Jobs have been evolving and will keep going that way because change is the only constant. It is the people who have to constantly learn, unlearn and relearn. People will always remain central to the success of any organization and we will continue to discover people who evolve and evolve fast. People evolve technology and technology evolves people. It is almost automated provided someone provides the leader as a catalyst between the two. HR needs to constantly evolve and discover new ways to develop new skill sets and align job roles and people competencies.
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Q. In context of the future of work, what new roles do you see emerging in the HR function?
HR leadership will become generalist but with a strong focus on business finance and HR Analytics. Analytics specialization in Human Resources is current and will grow in the future. We can expect significant transformation in learning and development role where content developers and blended learning HR experts will be in great demand. In a recent study, it was found that all stress either originates from work or lands at the work. An employee spends around 75% of his “awake” hours at work. Anxiety and stress at work are increasingly becoming a challenge. Job insecurity feeds into it even strongly. Therefore, full-time emotional counsellors will become part of HR.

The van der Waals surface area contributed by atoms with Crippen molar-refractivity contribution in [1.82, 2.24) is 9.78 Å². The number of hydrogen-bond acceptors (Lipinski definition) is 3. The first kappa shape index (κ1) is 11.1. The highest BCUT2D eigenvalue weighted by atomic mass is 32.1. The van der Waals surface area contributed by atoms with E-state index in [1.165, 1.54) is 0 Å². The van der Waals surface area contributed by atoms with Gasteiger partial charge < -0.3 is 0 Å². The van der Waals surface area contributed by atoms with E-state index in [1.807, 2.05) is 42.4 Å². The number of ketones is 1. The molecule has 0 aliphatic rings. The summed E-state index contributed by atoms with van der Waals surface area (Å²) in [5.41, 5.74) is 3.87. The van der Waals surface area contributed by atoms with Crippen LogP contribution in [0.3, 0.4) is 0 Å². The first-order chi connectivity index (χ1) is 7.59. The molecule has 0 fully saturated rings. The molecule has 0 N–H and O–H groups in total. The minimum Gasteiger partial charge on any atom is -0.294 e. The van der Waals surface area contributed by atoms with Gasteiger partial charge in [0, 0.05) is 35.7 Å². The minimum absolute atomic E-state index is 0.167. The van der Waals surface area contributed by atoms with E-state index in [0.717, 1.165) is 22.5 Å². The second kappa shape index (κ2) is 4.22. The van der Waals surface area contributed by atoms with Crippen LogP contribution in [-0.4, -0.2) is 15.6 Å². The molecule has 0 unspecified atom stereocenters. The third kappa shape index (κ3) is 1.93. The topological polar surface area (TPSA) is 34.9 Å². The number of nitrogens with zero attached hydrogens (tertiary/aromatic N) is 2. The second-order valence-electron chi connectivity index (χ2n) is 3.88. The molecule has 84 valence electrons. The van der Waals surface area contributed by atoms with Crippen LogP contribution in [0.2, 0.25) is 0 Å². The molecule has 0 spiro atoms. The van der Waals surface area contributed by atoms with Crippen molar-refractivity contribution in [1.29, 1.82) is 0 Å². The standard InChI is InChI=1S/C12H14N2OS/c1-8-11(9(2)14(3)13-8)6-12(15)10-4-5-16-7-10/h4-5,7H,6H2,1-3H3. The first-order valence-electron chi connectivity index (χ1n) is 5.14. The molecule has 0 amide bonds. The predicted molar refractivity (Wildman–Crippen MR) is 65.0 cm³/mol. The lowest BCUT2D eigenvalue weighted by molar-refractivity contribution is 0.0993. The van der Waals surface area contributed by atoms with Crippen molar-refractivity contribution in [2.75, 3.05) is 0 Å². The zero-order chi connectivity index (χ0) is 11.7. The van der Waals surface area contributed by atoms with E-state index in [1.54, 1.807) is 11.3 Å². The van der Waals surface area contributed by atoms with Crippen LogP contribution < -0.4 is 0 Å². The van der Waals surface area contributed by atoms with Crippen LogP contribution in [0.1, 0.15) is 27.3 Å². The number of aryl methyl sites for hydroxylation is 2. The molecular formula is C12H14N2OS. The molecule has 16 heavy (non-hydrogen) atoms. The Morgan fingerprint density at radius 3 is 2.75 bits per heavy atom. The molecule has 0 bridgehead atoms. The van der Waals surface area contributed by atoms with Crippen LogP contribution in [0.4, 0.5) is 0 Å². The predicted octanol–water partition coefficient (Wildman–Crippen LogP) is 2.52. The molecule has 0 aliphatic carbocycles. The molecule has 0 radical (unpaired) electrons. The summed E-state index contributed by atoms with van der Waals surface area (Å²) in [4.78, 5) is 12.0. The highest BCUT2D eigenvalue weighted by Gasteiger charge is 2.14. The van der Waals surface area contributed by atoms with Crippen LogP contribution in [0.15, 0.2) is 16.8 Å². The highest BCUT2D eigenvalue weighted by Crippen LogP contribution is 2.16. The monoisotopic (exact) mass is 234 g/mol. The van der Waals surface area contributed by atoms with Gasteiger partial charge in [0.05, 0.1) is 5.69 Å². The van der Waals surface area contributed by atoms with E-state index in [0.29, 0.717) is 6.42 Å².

Q. How should HR professionals prepare themselves to remain relevant?
Firstly, an HR professional should understand business dynamics and blend these dynamics into HR systems providing people solutions, even before business dynamics comes to play, positively or negatively. We are revising our HR manual every year and new manual becomes more comprehensive and aligned to business and changing environment than the previous one. HR professionals should spend 20% of their time ideating and initiating, rather than solving day-to-day issues, which sometimes amounts to dousing the fire. We have to prevent fire. Dousing it will cause a lot of collateral damage. Trailblazers will succeed. Copycats will find it difficult.
Q. What’s your view on the mega global trends in HR?
I can see the following:
- Performance management: It will move towards constant self-appraisal supported by Artificial Intelligence. Some of the inputs will feed in automatically. Role of assessors and reviewer’s will become less overbearing. But managing by objectives will not go away as predicted by some. Results will always drive HR as well as business.
- Teams rewards versus individual reward will be the norm. Collective leadership will be more common than today.